A Dictionary of Applied Chemistry, Volume 4

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Longmans, Green, and Company, 1922
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Page 98 - KOH to produce a permanent pink with phenol phthalein on 6£ gms. of the dry powder suspended in water. If the acidity does not fall within these limits, it must be corrected by soaking the powder before chroming for...
Page 128 - There can scarcely be a doubt entertained respecting the reducibility of all elastic fluids of whatever kind into liquids; and -we ought not to despair of effecting it in low temperatures, and by strong pressure exerted upon the unmixed gases.
Page 97 - Sumach and myrobalans extracts should be dissolved at a lower temperature. Solid extracts shall be dissolved by stirring in a beaker with successive quantities of boiling water, the dissolved portions being poured into a litre flask, and the undissolved being allowed to settle and treated with further portions of boiling water. After the whole of the soluble matter is dissolved the solution is treated similarly to that of a liquid extract. Solid tanning materials, previously ground till they will...
Page 156 - So similar are the trees of the " true " and the " bastard " logwood, that it is frequently impossible to decide whether a tree is really a " mulatto " or not. When first cut a bastard tree is frequently dark enough internally to indicate that it is a good red-wood tree, but instead of darkening with age, as all the best wood does, it remains the same colour or becomes lighter rather than darker. Chemical tests readily distinguish between the red and bastard wood, for whereas alkaline solutions turn...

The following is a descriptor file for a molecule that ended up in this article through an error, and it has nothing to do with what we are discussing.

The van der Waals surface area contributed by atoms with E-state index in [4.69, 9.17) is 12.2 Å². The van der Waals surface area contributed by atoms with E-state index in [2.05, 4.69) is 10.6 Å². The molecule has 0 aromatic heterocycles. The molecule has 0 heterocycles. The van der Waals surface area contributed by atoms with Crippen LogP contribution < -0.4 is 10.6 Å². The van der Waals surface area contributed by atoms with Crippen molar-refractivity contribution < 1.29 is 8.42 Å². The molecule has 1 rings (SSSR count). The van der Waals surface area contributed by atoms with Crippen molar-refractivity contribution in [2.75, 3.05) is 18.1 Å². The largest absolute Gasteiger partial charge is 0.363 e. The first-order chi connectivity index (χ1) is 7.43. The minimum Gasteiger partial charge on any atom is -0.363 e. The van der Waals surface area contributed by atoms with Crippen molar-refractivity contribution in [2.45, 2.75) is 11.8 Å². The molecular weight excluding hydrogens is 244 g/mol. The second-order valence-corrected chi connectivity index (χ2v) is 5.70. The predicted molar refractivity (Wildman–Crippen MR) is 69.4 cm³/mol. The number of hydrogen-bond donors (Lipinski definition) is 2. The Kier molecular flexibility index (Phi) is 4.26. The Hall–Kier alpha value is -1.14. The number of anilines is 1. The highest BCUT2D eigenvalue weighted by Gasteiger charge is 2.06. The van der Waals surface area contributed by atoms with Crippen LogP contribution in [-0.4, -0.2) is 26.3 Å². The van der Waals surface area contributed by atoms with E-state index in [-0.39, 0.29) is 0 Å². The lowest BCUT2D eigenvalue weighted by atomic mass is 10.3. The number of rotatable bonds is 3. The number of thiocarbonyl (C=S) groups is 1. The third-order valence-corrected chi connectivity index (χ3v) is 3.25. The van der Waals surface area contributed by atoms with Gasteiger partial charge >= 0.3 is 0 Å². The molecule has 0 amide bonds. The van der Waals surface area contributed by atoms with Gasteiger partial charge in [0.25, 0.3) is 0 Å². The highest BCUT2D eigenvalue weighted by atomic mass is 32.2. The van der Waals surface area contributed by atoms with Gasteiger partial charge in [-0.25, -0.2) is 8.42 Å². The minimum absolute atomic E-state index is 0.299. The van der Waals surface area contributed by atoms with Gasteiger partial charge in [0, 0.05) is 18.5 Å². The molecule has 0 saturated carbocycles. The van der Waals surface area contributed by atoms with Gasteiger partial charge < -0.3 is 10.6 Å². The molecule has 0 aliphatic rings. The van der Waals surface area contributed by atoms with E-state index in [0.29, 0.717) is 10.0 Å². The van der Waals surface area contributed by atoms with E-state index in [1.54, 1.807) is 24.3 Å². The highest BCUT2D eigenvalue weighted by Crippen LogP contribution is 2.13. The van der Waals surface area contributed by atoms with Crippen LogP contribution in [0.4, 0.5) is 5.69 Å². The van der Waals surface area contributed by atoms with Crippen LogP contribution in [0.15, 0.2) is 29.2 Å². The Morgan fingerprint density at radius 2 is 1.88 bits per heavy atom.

Page 98 - ... of water, and must be sufficiently free from soluble organic matter to render it possible in the ordinary washing to reduce the total solubles in a blank experiment with distilled water below 5 mgrs.
Page 68 - The brightening of pure silver at the moment of the separation of the last traces of lead, indicates the precise period at which the operation should be terminated, and the blast is then turned off, and the fire removed from the grate. The silver is now allowed to set, and as soon as it has become hardened, the wedges are removed from beneath the test which is placed on the floor of the establishment.
Page 61 - This type of furnace is usually made to hold from 8 to 12 tons of molten lead. The fireplace is about 20 inches wide, and has a length equal to the width of the cast-iron pan, from which it is separated by a bridge 2 feet wide. The height of the furnace above the pan at the bridge end is 16 inches, and at the other end 8 inches. The charge is introduced either in the form of pigs, or is first melted in an iron pot, set in brickwork, at the side of the furnace, and subsequently ladled into a sheet-iron...
Page 76 - The furnace-product is purified either by grinding finely and sifting, or it is water-ground, dried, and sifted. This variety is used for the production of paints, colours, printing inks, and enamels. The finest grades have a vivid orange tint. Orange lead differs from red lead, not only in colour, but also in bulkiness, size of grain, and in its behaviour towards linseed oil.
Page 98 - A further portion is now filtered in the exact method for which the correction is required (time of contact and volume rejected being kept as constant as possible) and 50 cc is evaporated to determine
Page 98 - ... cm. deep in a beaker placed in a good light on black glass or black glazed paper must appear dark and free from opalescence when viewed from above. Any necessary mode of filtration may be employed, but if such filtration causes any appreciable loss when applied to a...

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